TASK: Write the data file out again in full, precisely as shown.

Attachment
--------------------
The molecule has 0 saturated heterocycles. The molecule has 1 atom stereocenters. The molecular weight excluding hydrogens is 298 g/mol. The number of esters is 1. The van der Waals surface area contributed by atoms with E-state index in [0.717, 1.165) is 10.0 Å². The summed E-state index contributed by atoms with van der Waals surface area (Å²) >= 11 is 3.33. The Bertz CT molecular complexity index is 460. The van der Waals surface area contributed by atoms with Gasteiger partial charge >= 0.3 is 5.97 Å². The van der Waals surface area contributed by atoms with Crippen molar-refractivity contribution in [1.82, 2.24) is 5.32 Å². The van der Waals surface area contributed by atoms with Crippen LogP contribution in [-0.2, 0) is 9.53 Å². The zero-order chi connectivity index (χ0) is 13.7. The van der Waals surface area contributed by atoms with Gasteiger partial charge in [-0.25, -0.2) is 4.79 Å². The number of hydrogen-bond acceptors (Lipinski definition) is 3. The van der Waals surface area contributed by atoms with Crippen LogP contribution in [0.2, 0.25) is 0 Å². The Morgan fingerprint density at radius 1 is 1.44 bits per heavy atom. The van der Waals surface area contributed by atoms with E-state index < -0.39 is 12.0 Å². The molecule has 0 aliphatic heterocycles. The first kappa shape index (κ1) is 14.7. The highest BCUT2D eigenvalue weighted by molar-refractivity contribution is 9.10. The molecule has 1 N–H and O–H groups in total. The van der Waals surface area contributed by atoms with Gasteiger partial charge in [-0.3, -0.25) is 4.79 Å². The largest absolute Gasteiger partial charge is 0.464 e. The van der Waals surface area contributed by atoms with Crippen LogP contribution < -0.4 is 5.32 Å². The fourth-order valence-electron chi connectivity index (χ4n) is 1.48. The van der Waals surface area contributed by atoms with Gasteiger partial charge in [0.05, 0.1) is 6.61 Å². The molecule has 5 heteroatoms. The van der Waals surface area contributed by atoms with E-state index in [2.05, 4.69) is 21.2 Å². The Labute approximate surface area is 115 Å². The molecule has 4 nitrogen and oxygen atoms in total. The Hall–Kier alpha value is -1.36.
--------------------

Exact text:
The molecule has 0 saturated heterocycles. The molecule has 1 atom stereocenters. The molecular weight excluding hydrogens is 298 g/mol. The number of esters is 1. The van der Waals surface area contributed by atoms with E-state index in [0.717, 1.165) is 10.0 Å². The summed E-state index contributed by atoms with van der Waals surface area (Å²) >= 11 is 3.33. The Bertz CT molecular complexity index is 460. The van der Waals surface area contributed by atoms with Gasteiger partial charge >= 0.3 is 5.97 Å². The van der Waals surface area contributed by atoms with Crippen molar-refractivity contribution in [1.82, 2.24) is 5.32 Å². The van der Waals surface area contributed by atoms with Crippen LogP contribution in [-0.2, 0) is 9.53 Å². The zero-order chi connectivity index (χ0) is 13.7. The van der Waals surface area contributed by atoms with Gasteiger partial charge in [-0.25, -0.2) is 4.79 Å². The number of hydrogen-bond acceptors (Lipinski definition) is 3. The van der Waals surface area contributed by atoms with Crippen LogP contribution in [0.2, 0.25) is 0 Å². The Morgan fingerprint density at radius 1 is 1.44 bits per heavy atom. The van der Waals surface area contributed by atoms with E-state index < -0.39 is 12.0 Å². The molecule has 0 aliphatic heterocycles. The first kappa shape index (κ1) is 14.7. The highest BCUT2D eigenvalue weighted by molar-refractivity contribution is 9.10. The molecule has 1 N–H and O–H groups in total. The van der Waals surface area contributed by atoms with Gasteiger partial charge in [-0.3, -0.25) is 4.79 Å². The largest absolute Gasteiger partial charge is 0.464 e. The van der Waals surface area contributed by atoms with Crippen LogP contribution < -0.4 is 5.32 Å². The fourth-order valence-electron chi connectivity index (χ4n) is 1.48. The van der Waals surface area contributed by atoms with Gasteiger partial charge in [0.05, 0.1) is 6.61 Å². The molecule has 5 heteroatoms. The van der Waals surface area contributed by atoms with E-state index in [2.05, 4.69) is 21.2 Å². The Labute approximate surface area is 115 Å². The molecule has 4 nitrogen and oxygen atoms in total. The Hall–Kier alpha value is -1.36.